When a writer recently complained of having to do a quick turn on revisions for a freelance magazine piece that was written as queried, here was my response:
Article due: Feb. 15
Article publishes: May 1
Editor gets back to you and demands rewrite/fix/whatever in a matter of days: April 15
This happens fairly often. You just have to build it in. Also, even if the editor likes your query, he may assume that when it fleshes out in an article it falls within a fairly narrow set of article guidelines of what their articles of that nature read and feel like.
The key is -- learn to suit your editor. That's the bottom line of who you have to please. If the editor ain't happy, ain't nobody happy. If you don't think you can, move on. But be warned: they're all different, they all have their things, and there's no getting away from that.
I had an editor liked my query, took the story, over-reacted with strong, irritated language, I tweaked two small things that WERE NOT EARTH-SHAKING, she's happy as a lamb. Which made me think her problem may just have been her manic/depressive meds got out of whack. Whatever. I catered, I kowtowed, I got the check, got the byline -- and got the next assignment.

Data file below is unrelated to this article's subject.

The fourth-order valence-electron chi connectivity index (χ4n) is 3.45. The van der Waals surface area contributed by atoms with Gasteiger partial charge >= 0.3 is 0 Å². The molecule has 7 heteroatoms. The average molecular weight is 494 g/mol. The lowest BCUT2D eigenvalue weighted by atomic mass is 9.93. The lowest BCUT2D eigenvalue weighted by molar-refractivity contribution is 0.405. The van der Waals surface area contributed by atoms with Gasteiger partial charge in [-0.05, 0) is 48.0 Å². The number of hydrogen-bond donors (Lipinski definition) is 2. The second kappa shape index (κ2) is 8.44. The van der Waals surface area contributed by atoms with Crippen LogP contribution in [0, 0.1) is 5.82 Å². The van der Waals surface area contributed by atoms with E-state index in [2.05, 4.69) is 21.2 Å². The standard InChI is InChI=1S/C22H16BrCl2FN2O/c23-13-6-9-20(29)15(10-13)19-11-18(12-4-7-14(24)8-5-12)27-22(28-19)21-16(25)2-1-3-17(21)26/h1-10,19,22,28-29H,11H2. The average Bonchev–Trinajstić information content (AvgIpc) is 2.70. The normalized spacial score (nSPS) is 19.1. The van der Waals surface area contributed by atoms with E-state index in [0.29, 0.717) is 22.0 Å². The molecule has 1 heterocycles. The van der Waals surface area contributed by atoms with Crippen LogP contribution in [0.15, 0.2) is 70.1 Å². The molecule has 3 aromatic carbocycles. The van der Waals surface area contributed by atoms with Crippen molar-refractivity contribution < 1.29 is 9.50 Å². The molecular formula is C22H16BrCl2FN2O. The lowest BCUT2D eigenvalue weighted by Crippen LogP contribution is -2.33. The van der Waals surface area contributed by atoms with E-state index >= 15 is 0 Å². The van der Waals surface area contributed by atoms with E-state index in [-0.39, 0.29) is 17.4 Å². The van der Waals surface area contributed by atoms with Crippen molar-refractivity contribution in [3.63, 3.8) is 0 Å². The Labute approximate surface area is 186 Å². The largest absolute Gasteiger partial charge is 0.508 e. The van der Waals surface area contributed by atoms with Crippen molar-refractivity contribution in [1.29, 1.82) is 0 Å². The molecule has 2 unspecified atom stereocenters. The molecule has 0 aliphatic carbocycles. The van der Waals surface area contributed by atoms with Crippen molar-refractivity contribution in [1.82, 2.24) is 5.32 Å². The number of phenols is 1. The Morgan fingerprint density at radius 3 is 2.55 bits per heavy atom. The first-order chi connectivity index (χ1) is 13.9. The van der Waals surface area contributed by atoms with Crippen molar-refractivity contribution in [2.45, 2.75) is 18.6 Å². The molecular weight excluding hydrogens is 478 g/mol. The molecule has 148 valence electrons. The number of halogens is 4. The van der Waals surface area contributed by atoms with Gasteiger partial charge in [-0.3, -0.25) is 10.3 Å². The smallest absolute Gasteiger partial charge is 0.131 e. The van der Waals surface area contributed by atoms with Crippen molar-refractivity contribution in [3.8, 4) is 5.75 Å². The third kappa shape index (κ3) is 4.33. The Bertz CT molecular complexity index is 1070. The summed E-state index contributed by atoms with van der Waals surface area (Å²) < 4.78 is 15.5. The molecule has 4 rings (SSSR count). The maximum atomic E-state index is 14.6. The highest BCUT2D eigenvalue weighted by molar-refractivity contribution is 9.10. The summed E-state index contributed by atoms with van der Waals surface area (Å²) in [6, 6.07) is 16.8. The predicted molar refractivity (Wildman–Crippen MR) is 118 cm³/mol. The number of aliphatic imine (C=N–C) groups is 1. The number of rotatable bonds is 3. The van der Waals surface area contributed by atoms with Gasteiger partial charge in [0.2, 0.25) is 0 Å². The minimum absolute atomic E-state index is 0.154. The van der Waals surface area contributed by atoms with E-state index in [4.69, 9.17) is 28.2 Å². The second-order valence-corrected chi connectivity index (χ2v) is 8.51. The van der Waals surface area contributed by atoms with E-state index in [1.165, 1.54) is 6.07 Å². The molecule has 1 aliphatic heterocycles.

One of the things that I think I've noticed on one occasion: I've seen an editor overreact and realized that she herself shrinks from fixing copy because she doesn't like to write and doesn't have time to figure out what the story is so that she could fix it.
Whereas when she explained it to me, who did the research, the fix was simple. So if you have a panicky edit, instead of panicking yourself, just work calmly to fix it to spec. Could be easier than you think, especially if you're experienced.